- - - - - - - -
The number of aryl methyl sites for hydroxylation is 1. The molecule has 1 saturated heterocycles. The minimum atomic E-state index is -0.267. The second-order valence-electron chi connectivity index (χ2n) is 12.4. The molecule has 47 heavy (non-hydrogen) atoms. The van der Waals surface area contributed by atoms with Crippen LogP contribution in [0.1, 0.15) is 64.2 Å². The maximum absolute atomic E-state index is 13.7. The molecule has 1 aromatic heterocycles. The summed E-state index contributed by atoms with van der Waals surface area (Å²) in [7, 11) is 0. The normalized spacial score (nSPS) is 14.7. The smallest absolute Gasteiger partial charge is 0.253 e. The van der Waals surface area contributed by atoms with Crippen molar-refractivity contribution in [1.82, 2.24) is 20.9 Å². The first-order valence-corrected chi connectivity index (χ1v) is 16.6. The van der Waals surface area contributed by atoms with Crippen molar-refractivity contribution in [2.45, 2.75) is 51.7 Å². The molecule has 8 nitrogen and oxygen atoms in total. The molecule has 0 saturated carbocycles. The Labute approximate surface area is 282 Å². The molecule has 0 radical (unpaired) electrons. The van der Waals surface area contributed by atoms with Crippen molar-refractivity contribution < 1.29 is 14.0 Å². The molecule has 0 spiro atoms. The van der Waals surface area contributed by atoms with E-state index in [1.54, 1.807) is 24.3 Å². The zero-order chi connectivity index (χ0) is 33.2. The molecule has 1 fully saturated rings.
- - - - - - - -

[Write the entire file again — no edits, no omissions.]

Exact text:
The number of aryl methyl sites for hydroxylation is 1. The molecule has 1 saturated heterocycles. The minimum atomic E-state index is -0.267. The second-order valence-electron chi connectivity index (χ2n) is 12.4. The molecule has 47 heavy (non-hydrogen) atoms. The van der Waals surface area contributed by atoms with Crippen LogP contribution in [0.1, 0.15) is 64.2 Å². The maximum absolute atomic E-state index is 13.7. The molecule has 1 aromatic heterocycles. The summed E-state index contributed by atoms with van der Waals surface area (Å²) in [7, 11) is 0. The normalized spacial score (nSPS) is 14.7. The smallest absolute Gasteiger partial charge is 0.253 e. The van der Waals surface area contributed by atoms with Crippen molar-refractivity contribution in [1.82, 2.24) is 20.9 Å². The first-order valence-corrected chi connectivity index (χ1v) is 16.6. The van der Waals surface area contributed by atoms with Crippen molar-refractivity contribution in [2.45, 2.75) is 51.7 Å². The molecule has 8 nitrogen and oxygen atoms in total. The molecule has 0 saturated carbocycles. The Labute approximate surface area is 282 Å². The molecule has 0 radical (unpaired) electrons. The van der Waals surface area contributed by atoms with Crippen molar-refractivity contribution < 1.29 is 14.0 Å². The molecule has 0 spiro atoms. The van der Waals surface area contributed by atoms with E-state index in [1.54, 1.807) is 24.3 Å². The zero-order chi connectivity index (χ0) is 33.2. The molecule has 1 fully saturated rings.